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  More than 5000 entries on the history, culture and life of Britain (published in 1993 by Macmillan, now out of print)

More than 5000 entries on the history, culture and life of Britain (published in 1993 by Macmillan, now out of print)
Roman Catholics

The success of the *Reformation in England, Wales and Scotland meant that those who remained loyal to the Roman Catholic faith could worship only discreetly, becoming known as 'recusants' (from the Latin for 'refuse', meaning that they refused to attend the services of the *Church of England). In practice recusants were limited to the richer classes, who could afford chapels at home. Many old English houses boast a 'priest's hole', a secret chamber where a visiting priest could be hidden; but such precautions were necessary only at a few periods of extreme tension, particularly in the 16C. In normal times Catholic families were not directly persecuted (the case of the *Earl Marshal is the most striking example), but they were excluded from public life and from university education under restrictions suffered also by the *Nonconformists.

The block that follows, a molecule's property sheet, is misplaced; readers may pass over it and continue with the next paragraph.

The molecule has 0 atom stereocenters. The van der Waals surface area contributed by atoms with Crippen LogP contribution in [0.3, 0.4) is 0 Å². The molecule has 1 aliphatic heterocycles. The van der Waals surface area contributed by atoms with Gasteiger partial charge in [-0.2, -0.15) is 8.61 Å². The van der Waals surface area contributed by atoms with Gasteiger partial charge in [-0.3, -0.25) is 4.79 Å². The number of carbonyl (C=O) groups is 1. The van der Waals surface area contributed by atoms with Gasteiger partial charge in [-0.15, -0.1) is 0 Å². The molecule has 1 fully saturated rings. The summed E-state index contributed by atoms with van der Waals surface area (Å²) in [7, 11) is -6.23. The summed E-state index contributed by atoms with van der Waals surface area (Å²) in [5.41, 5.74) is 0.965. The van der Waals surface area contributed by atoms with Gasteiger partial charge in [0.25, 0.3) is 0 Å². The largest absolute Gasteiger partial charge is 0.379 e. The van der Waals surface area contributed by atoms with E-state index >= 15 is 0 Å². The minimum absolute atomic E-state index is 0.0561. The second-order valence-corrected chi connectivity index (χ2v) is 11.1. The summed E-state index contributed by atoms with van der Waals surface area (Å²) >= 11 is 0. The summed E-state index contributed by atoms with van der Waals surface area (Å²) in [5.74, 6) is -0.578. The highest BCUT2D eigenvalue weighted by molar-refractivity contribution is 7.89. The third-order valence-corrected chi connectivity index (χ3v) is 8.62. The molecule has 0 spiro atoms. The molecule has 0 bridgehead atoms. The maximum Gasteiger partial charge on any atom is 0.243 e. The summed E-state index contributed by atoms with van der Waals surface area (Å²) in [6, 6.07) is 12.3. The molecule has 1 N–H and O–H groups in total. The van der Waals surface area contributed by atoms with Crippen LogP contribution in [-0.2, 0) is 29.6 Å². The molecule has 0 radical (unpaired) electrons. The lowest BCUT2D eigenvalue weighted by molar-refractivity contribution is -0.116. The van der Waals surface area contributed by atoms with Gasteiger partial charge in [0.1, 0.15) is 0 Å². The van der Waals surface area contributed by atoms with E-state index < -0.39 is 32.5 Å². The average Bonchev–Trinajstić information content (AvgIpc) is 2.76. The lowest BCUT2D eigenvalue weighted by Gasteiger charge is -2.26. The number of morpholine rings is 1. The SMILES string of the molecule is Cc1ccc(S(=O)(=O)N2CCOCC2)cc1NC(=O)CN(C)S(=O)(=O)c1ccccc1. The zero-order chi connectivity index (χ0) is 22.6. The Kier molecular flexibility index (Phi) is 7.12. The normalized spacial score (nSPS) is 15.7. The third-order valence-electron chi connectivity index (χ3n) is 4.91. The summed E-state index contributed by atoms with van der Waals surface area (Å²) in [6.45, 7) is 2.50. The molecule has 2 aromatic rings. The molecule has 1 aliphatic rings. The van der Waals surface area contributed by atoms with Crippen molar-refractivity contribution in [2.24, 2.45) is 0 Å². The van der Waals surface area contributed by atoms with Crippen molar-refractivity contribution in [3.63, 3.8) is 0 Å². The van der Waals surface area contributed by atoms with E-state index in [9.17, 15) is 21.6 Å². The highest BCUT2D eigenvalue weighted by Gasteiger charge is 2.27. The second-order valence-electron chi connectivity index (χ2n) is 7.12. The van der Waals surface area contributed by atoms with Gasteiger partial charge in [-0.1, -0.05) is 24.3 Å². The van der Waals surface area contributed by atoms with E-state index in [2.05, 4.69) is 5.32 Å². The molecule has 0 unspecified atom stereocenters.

Pressure for change came from *Ireland, the only part of the king's realm with a large Roman Catholic population, indeed a majority. Unrest there put *emancipation firmly on the political agenda from the late 18C. This was followed in the early 19C by a large influx of Irish labourers to Britain's west-coast ports and developing industrial cities. By the 1840s there were also many influential converts from the Church of England in the wake of the *Oxford Movement. By 1850 these developments persuaded Pope Pius IX to restore a Roman Catholic diocesan hierarchy to Britain with the appointment of Cardinal *Wiseman as archbishop of Westminster.

Today there are also archbishoprics in Birmingham, Cardiff, Liverpool, Southwark, St Andrews (with Edinburgh), Glasgow and Armagh. The centuries of hostility between Protestants and Catholics are now no more than a distant fact of history except in *Northern Ireland, where Protestant settlements in the 17C and subsequent restrictions on Roman Catholics lie behind the unrest of recent decades.

The archbishop of *Westminster is the head of the church in England and Wales, as the archbishop of *Glasgow is in Scotland and the archbishop of *Armagh in Ireland – where no distinction is made in ecclesiastical terms between north and south. In the early 1990s there are estimated to be nearly 6 million Roman Catholics in the United Kingdom (for the numbers attending church in England see *Christians).

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